The two girls spent many of the long summer days together at the Burrow, but it was at night that Ginny observed more worrying changes in her friend. They stayed up late in Ginny's room with the cool summer air blowing in through the window, reading or talking for hours on end, as only dear friends can. Arya was not unaffected by the events at the end of term- she was reluctant to sleep, and her disturbed murmurs and sudden awakenings belayed nightmares that plagued her relentlessly. They were not, she had confessed, always her own; Quirrel had left scattered memories behind as he'd died and they mixed with her own as she slept, creating a confused and frightening dreamscape.
Arya claimed it was getting better as she sorted and organized the sudden foreign memories that had been deposited in her mind. In the meantime, Ginny learned to sleep lighter, waking when her friends' movements became erratic and gently waking Arya before her nightmares brought her to a sudden, sweat-soaked alertness.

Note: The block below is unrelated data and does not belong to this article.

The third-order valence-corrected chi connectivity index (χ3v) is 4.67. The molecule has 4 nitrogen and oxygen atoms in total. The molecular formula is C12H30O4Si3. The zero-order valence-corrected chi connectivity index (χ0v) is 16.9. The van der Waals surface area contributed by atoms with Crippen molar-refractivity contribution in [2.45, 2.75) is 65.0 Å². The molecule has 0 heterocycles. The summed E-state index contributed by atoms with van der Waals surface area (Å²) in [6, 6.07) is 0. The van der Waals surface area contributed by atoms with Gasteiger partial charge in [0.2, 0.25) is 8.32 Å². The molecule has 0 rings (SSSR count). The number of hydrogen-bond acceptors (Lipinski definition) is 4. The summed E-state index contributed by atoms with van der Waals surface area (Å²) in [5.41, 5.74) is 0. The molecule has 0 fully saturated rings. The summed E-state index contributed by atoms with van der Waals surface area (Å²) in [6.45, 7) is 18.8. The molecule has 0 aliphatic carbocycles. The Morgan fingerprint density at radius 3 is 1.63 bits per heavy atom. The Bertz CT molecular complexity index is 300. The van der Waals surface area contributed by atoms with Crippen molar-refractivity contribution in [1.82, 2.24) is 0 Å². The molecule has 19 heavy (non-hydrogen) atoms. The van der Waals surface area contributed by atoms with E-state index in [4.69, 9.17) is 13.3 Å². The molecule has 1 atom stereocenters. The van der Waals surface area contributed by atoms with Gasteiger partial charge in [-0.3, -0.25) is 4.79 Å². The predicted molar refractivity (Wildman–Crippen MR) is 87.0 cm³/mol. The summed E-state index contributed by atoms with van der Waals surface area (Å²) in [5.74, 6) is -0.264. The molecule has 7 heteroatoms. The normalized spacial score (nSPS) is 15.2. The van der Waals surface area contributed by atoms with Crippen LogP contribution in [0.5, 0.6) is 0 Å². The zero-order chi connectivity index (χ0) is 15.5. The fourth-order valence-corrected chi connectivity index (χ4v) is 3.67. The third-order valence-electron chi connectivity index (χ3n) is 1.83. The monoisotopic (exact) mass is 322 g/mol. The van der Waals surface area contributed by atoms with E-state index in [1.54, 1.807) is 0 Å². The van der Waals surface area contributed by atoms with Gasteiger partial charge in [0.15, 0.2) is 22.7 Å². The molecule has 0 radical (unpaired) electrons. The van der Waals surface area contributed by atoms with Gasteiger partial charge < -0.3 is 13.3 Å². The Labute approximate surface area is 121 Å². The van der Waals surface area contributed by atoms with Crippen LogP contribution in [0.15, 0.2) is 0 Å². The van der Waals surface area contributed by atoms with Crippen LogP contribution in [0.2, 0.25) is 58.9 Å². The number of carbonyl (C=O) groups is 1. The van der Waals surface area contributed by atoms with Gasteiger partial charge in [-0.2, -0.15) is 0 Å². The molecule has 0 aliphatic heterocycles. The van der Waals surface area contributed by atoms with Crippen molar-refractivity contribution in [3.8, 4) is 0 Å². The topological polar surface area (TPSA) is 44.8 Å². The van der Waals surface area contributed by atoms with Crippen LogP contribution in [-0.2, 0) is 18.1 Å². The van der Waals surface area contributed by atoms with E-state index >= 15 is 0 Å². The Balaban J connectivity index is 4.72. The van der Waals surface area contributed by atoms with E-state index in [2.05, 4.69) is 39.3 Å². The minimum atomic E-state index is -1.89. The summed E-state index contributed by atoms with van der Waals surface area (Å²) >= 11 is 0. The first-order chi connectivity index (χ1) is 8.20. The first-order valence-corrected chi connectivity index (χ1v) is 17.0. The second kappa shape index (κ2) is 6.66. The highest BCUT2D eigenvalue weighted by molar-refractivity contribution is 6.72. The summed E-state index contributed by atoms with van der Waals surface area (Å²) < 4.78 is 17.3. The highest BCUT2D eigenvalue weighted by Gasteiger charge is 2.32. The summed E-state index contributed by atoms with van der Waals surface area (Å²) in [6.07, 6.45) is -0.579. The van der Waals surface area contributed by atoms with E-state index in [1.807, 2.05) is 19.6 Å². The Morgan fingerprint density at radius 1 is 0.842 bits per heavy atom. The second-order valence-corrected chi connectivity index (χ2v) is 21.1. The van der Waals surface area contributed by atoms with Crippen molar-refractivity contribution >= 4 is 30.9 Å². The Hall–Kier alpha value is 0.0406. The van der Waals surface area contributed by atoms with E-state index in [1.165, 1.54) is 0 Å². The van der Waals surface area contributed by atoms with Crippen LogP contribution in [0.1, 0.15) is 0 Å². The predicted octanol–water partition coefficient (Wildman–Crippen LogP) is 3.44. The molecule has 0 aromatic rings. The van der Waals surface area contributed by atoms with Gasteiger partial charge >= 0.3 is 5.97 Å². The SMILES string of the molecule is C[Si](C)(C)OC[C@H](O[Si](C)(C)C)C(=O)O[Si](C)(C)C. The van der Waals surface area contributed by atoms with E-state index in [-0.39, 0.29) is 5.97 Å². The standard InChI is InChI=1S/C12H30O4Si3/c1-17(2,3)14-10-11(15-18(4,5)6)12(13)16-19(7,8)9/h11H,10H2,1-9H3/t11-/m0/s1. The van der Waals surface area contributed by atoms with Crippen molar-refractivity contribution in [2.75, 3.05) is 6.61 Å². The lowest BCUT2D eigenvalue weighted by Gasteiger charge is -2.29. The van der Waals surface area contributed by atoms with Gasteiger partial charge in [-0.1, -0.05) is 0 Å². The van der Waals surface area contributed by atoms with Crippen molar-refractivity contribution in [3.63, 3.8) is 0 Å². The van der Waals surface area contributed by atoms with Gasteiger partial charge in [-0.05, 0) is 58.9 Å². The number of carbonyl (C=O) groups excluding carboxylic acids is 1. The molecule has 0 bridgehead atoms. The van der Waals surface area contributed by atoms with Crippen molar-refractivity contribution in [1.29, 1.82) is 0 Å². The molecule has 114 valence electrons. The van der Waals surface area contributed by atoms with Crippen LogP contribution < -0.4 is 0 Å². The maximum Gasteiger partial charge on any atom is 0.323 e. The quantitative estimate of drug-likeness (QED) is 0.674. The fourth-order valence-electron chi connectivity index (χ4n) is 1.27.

Though Mrs. Weasley did her best to shield her children from the things she considered them too young to have to deal with, one did not grow up as the youngest of seven children without developing some measure of sleuthing abilities. Ginny shamelessly eavesdropped on her parents, and what she failed to find out on her own, Arya filled her in on; Sirius was much more open with Arya than Molly was with her brood.
Mr. Weasley's promotion was only a fraction of the movement taking place at the ministry. Dumbledore had been reluctant to go public with the incident at the end of the year, but in the end it had been Arya's decision; as a result, those who had been disinclined to enact change at the ministry were spurred to throw their lot in with one side or another. Those who had been unenthusiastic to side with muggleborns and werewolves were biting their tongues and burying their distaste under the looming threat of He-Who-Must-Not-be-Named seeking to regain power.